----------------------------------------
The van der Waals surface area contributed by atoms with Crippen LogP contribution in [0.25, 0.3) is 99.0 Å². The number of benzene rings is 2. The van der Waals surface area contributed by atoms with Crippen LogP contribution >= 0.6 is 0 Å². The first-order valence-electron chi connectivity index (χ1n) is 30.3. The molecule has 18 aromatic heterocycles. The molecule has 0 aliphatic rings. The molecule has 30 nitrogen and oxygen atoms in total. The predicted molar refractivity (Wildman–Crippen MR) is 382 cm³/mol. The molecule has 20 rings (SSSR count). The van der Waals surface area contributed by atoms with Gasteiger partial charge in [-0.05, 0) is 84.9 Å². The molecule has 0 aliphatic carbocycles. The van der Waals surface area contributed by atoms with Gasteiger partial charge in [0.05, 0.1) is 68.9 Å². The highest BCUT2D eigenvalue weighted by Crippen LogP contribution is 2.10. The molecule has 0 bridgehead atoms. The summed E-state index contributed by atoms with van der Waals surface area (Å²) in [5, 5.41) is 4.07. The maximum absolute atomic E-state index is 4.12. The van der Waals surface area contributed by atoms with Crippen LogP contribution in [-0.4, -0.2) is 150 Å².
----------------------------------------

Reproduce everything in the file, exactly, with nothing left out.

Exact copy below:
The van der Waals surface area contributed by atoms with Crippen LogP contribution in [0.25, 0.3) is 99.0 Å². The number of benzene rings is 2. The van der Waals surface area contributed by atoms with Crippen LogP contribution >= 0.6 is 0 Å². The first-order valence-electron chi connectivity index (χ1n) is 30.3. The molecule has 18 aromatic heterocycles. The molecule has 0 aliphatic rings. The molecule has 30 nitrogen and oxygen atoms in total. The predicted molar refractivity (Wildman–Crippen MR) is 382 cm³/mol. The molecule has 20 rings (SSSR count). The van der Waals surface area contributed by atoms with Gasteiger partial charge in [-0.05, 0) is 84.9 Å². The molecule has 0 aliphatic carbocycles. The van der Waals surface area contributed by atoms with Gasteiger partial charge in [0.05, 0.1) is 68.9 Å². The highest BCUT2D eigenvalue weighted by Crippen LogP contribution is 2.10. The molecule has 0 bridgehead atoms. The summed E-state index contributed by atoms with van der Waals surface area (Å²) in [5, 5.41) is 4.07. The maximum absolute atomic E-state index is 4.12. The van der Waals surface area contributed by atoms with Crippen LogP contribution in [-0.4, -0.2) is 150 Å².